In most productions, the weakest element is the children. Everyone silently makes allowances because, well, they’re kids. This septet doesn’t have to worry about that too much. They don’t come across as promising students on loan from some theater’s summer camp; they are just the characters. The roster includes UCF grad Katie Hensley as a lovely Liesel (who, per tradition, hasn’t seen her 16-going-on-17 birthday for quite some time) plus Avrumie Spindel, Megan Sell, Emily Elizabeth Kirschner, Alexander Lawless, Savannah Lawless and Alexa Lasanta who may be the smallest person ever to play Gretl.
Kudos, too, for Mia Matthews’ willowy Elsa, an elegant aristocrat with a head for business. Her elegant mien, sophistication and silver voice made men in the audience wonder what was wrong with the Captain for not marrying her.
Jeffrey Bruce did not have as strong a voice as Max and he was saddled with a cartoonish Oscar Levant brand of comic relief. But he persuasively delivered Max’s too-malleable pragmatism as well as the sardonic quips in the script – inexplicably spineless and haplessly likeable at the same time.
Joshua S. Roth, as Leisl’s love interest and nascent Nazi, gave the least compelling performance. He looks like Tom Hulce in the opening scenes of Animal House and never inhabited a real person on stage. But that’s the problem with the part. Seriously, name one actor in the role who ever has. Okay, maybe Johnny Depp in the Miramar High School production, but otherwise….
The Wick has another 12 actors in the cast, all with fine voices, notably Renee Elizabeth Turner as the kindly Sister Margaretta and Ann Marie Olson as the stern Sister Berthe (who has a nice cameo in the festival scene dressed in a low-cut slinky number that Sister Berthe only dreams of in her cell).
Also in the aural department, Ursua, who is executive director and resident musical director for The Wick, led his cast in flawless performances of the complex choral numbers.
Having 25 people in the cast is indicative of the richness of the production values – with one exception – that go a long ways towards silently communicating that The Wick wants to mount sumptuous productions – as well as the idea that they plan to be here a while.
Obviously, since costumes are Wick’s claim to fame, the wardrobe is dead on. But designer Robin Buerger hasn’t simply pulled and altered costumes from a recent revival. Instead, she has selected costumes from multiple productions and had others built just for this production. They encompass the embroidered Alpine folk outfits to a gorgeous crimson gown for Elsa to charmingly homespun simple playclothes that Maria sews from discarded curtains. Even the stagehands who moved scenery were dressed in butler’s livery.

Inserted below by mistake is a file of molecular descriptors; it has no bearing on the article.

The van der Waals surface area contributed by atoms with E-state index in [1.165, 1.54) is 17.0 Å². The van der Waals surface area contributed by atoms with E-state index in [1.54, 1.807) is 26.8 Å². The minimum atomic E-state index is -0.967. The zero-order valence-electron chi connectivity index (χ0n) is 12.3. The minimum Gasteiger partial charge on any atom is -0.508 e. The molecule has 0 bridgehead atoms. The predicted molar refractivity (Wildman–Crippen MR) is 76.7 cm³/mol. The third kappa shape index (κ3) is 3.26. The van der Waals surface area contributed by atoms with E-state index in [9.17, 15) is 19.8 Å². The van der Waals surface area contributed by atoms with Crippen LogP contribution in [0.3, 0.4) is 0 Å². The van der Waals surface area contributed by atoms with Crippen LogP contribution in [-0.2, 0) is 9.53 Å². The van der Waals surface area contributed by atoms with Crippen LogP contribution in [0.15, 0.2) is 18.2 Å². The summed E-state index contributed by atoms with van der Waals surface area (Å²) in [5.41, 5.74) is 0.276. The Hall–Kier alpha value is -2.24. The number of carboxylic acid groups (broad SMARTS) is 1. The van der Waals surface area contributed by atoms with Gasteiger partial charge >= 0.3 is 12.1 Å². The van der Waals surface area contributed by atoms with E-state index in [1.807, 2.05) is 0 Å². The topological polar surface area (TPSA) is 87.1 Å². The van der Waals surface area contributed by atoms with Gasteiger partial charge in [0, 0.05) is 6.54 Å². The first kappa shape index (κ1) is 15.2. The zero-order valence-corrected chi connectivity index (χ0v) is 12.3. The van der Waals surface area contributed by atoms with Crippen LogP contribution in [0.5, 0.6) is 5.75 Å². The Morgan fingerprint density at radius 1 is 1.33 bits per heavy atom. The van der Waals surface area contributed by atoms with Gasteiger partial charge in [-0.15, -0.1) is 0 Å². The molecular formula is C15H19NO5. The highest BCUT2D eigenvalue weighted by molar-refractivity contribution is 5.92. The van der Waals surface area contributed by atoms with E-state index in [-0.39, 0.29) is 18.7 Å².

The set design and construction by Tom Hansen of Tampa was also lovely, from the mountaintop backdrop for Maria’s entrance to the marbled veranda of the von Trapp estate to the ancient arches of the abbey cloister. It may seem anal to mention it, but these sets have some of the most verisimilitude scenic painting we’ve seen in quite a while. It’s helped out by the lighting of Tom Shorrock, a former Caldwell hand. The only improvement would be for the spotlight to come up a bit more subtly when someone has a big solo; it often felt like the searchlights at a prison being snapped on to seek out an escapee.
The Wick has installed new equipment which paid off in Gerald Michaels’ crystalline sound. The sound crew was a little slow on the draw opening night balancing the levels of the music with the voices, and some microphones faded up a tad late sometimes, but that will solve itself after another couple of performances.
And then there is the music. To keep the budget within limits, the theater has opted for a digital orchestra rather than a live band. We’ve waxed frequently about the undeniable virtue of live music while acknowledging that some shows, like this one, need a full sound that many theaters can no longer afford. So at least acknowledge that with The Wick’s new sound system, the luxuriant full-throated tracks provided by The M Pit LLC reduce the feel of hearing canned music.
The theater’s bow was greeted with a nearly full house that included Florida theater icon Jan McArt, actress Loretta Swit who will star in The Wick’s 42nd Street in January, and, swathed in a gold sequin wrap and turban, the 101-year-old Countess de Hoernle who was a crucial donor and frequent patron of the Caldwell.
Marilyn Wick, producer and founder, forewent an opening curtain speech, but appeared at the end of the curtain calls. Jazzed with emotion, Wick told the audience, “I’ve climbed a lot of mountains, but now I guess I’m at the top.”
Schadenfreude and jealousy often mixes with the comradeship and collegiality that characterize a theatrical community. Wick herself, a novice in theater production, has engendered her share of relationships characterized by love, hate and love/hate. But Friday night, the crowd was united in celebrating the opening of a major big-budget theater to offset the gloom of losing five companies in recent years — even if some hoped for more than the decidedly mainstream warhorses populating Wick’s schedule.
Beyond that, there is something admirable in being precisely what you want to be, in achieving exactly what you wanted to achieve. No question, this production of The Sound of Music did that.
The Sound of Music plays through Oct. 20 at The Wick Theatre, 7901 North Federal Highway, Boca Raton. Performances 2 p.m. Wednesday, Thursday, Saturday, Sunday; 7:30 p.m. Thursday-Saturday. Running time is a 90-minute first act, an intermission and an hour-long second act. Single tickets start at $58. For tickets, visit www.thewick.org or 561-995-2333.